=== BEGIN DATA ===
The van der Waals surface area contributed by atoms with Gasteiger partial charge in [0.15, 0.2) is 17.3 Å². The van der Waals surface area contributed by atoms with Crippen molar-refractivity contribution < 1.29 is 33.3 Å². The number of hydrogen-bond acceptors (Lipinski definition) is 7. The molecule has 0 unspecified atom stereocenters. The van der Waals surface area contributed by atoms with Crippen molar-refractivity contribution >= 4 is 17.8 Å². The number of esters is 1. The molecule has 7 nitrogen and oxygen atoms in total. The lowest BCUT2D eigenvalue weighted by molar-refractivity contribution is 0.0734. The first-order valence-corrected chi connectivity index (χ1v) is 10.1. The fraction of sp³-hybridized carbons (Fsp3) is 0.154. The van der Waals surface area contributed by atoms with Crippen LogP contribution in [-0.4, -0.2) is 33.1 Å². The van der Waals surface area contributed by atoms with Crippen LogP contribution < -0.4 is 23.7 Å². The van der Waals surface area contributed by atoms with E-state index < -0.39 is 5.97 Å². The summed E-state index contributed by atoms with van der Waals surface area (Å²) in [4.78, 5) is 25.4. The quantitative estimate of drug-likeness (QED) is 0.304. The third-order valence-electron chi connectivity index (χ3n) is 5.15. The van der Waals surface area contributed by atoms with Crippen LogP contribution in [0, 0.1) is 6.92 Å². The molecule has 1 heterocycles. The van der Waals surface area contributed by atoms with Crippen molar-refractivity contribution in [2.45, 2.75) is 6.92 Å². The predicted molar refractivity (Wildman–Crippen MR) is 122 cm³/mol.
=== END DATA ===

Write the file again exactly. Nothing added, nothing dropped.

The van der Waals surface area contributed by atoms with Gasteiger partial charge in [0.15, 0.2) is 17.3 Å². The van der Waals surface area contributed by atoms with Crippen molar-refractivity contribution < 1.29 is 33.3 Å². The number of hydrogen-bond acceptors (Lipinski definition) is 7. The molecule has 0 unspecified atom stereocenters. The van der Waals surface area contributed by atoms with Crippen molar-refractivity contribution >= 4 is 17.8 Å². The number of esters is 1. The molecule has 7 nitrogen and oxygen atoms in total. The lowest BCUT2D eigenvalue weighted by molar-refractivity contribution is 0.0734. The first-order valence-corrected chi connectivity index (χ1v) is 10.1. The fraction of sp³-hybridized carbons (Fsp3) is 0.154. The van der Waals surface area contributed by atoms with Crippen LogP contribution in [-0.4, -0.2) is 33.1 Å². The van der Waals surface area contributed by atoms with Crippen LogP contribution < -0.4 is 23.7 Å². The van der Waals surface area contributed by atoms with E-state index < -0.39 is 5.97 Å². The summed E-state index contributed by atoms with van der Waals surface area (Å²) in [4.78, 5) is 25.4. The quantitative estimate of drug-likeness (QED) is 0.304. The third-order valence-electron chi connectivity index (χ3n) is 5.15. The van der Waals surface area contributed by atoms with Crippen LogP contribution in [0, 0.1) is 6.92 Å². The molecule has 1 heterocycles. The van der Waals surface area contributed by atoms with Crippen molar-refractivity contribution in [2.45, 2.75) is 6.92 Å². The predicted molar refractivity (Wildman–Crippen MR) is 122 cm³/mol.